by Bob Smyers

It was late afternoon and our mission required us to be air lifted to a forward firebase of the 2nd/8th Infantry. Before my Vietnam tour, I attended language school for 8 months in Washington DC. Because I spoke Vietnamese, my team was often made up of some or all of the Yards (Montagnard Tribesmen). On this mission I had three Yards named Doc, Saul, and Muoi.

Landing about 6 PM we began our briefings with the Battalion Commander. We were informed we would enter our Area of Operation (AO) by foot from the firebase at 3 AM under the cover of darkness. Our mission was to confirm intelligence reports that a large enemy force was moving into the area.

After receiving my orders, I coordinated call signs, determined available artillery support, briefed the rest of my team and completed other normal team leader duties. We bedded down near the Command Bunker so the Radio Telephone Operator (RTO) on duty could easily wake us for our 3AM departure.

Just before dark, a soldier dressed in VC style black pajamas approached the perimeter wire waving a white flag. With his weapon slung and the barrel pointed toward the ground, he fell to his knees and put his hands behind his head. He shouted "Dung Bang Shum!" I translated the phrase to mean, "Do not shoot." We secured and questioned him. We learned he had deserted a large unit because he did not want to fight. We then decided to take advantage of what little sleep time we had left.

3 AM arrived quickly and the perimeter was alerted we would be departing through the wire. As we moved down through the tall dew soaked grass we were quickly soaked to the skin. The combination of being wet and the cool early morning air caused our bodies to shiver.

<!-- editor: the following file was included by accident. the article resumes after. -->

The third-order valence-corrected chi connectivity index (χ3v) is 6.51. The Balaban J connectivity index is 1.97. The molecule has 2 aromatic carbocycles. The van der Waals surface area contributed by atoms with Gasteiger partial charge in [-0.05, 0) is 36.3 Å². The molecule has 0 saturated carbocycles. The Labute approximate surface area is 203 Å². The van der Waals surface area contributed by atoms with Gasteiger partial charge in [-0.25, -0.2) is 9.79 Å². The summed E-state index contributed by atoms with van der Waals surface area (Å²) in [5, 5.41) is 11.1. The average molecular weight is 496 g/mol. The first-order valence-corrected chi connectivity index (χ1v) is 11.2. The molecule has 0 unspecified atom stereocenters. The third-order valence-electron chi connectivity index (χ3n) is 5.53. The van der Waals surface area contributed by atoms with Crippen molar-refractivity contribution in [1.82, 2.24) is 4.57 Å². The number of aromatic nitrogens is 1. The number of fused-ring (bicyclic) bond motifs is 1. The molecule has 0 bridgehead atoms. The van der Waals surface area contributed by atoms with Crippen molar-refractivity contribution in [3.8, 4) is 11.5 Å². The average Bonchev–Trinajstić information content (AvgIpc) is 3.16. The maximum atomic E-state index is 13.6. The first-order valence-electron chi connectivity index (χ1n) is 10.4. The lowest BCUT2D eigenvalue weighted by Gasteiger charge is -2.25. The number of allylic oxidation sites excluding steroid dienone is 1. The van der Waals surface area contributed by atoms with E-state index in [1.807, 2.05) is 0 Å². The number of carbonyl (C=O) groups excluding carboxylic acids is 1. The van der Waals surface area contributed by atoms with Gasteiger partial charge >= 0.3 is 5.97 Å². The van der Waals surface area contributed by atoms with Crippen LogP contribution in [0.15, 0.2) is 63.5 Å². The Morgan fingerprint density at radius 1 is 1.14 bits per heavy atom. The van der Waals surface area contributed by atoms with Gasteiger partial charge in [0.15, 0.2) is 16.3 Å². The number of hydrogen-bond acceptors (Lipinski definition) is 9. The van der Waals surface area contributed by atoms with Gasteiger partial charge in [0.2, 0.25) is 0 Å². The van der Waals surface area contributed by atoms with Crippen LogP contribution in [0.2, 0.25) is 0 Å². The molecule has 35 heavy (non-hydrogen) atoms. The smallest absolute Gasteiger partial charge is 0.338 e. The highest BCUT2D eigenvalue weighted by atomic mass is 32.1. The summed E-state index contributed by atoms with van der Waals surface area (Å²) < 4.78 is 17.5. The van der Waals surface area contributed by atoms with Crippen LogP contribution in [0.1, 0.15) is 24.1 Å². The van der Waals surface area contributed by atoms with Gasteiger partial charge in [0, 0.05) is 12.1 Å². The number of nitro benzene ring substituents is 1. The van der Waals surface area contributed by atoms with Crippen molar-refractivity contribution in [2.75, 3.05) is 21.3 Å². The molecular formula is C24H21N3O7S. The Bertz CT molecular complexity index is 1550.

We were probably no more than 100 feet down the hill from the perimeter. Suddenly, high angle enemy fire started falling into the perimeter behind us. This was immediately followed by intense enemy ground fire to our front. We found no comfort in knowing the return intense ground fire behind us was friendly. We hugged the ground and tried to stay out of the crossfire. Our one advantage of darkness was suddenly taken away as parachute flares fired from the perimeter turned the night time sky into noon day light.

I tried to raise someone on the radio. I wanted to remind the perimeter of our position. Either they were to busy to answer the call, or figured we were on our own. While anticipating and watching for a ground attack, we tried to dig slit trenches with our hands to create as much cover as possible. We decided unless there was a ground assault, we would wait it out and try not to give our position away.

In training I had observed firepower and mad minute demonstrations from the safety of the bleachers where all the weapons were fired on full automatic for one minute. You would actually see the machine gun barrels turn red. But watching a real firefight from this perspective including the sounds of ricocheting bullets and the thuds of branches falling adds a completely new dimension.

Then the real scare, as if it was not bad enough. I hear on the radio 'Puff the Magic Dragon' offering his assistance to the Battalion Commander. 'Puff' ' is a C 130 night flying gunship with devastating firepower. Hoping to survive 'Puffs' miniguns without cover is like hoping to avoid raindrops in a thunderstorm. The pilot wanted to know which side off the perimeter to fire on. I immediately made contact with him over the radio and let him know our situation. He acknowledged, but the perimeter never did. The firebase may have been disappointed he never dropped his load, but if he had, I would not be recalling this story, let alone sharing it.

As we hugged the ground waiting for daybreak, I replayed the events in my mind. I recalled an NVA tactic where one enemy soldier would surrender while the forward observer would count his paces into the perimeter. Did I miss something? I should have realized he was not a VC because his accent was that of an NVA. They pronounce their words a little harder and to me with a little pop at the ending of certain words, plus he didn't look like an average VC. After 30 years, I can still vividly replay in my mind the sights, sounds and smells of that night as if it were happening now.

It seemed like an eternity, but as the morning light began to break about 6 AM, and the firing stopped. We continued to lie there for sometime. I finally made radio contact with the Battalion Commander and informed him we were okay. We were directed to continue our mission. We started moving and we received some small arms fire from a rifleman or sniper. I called artillery into that area and we moved on.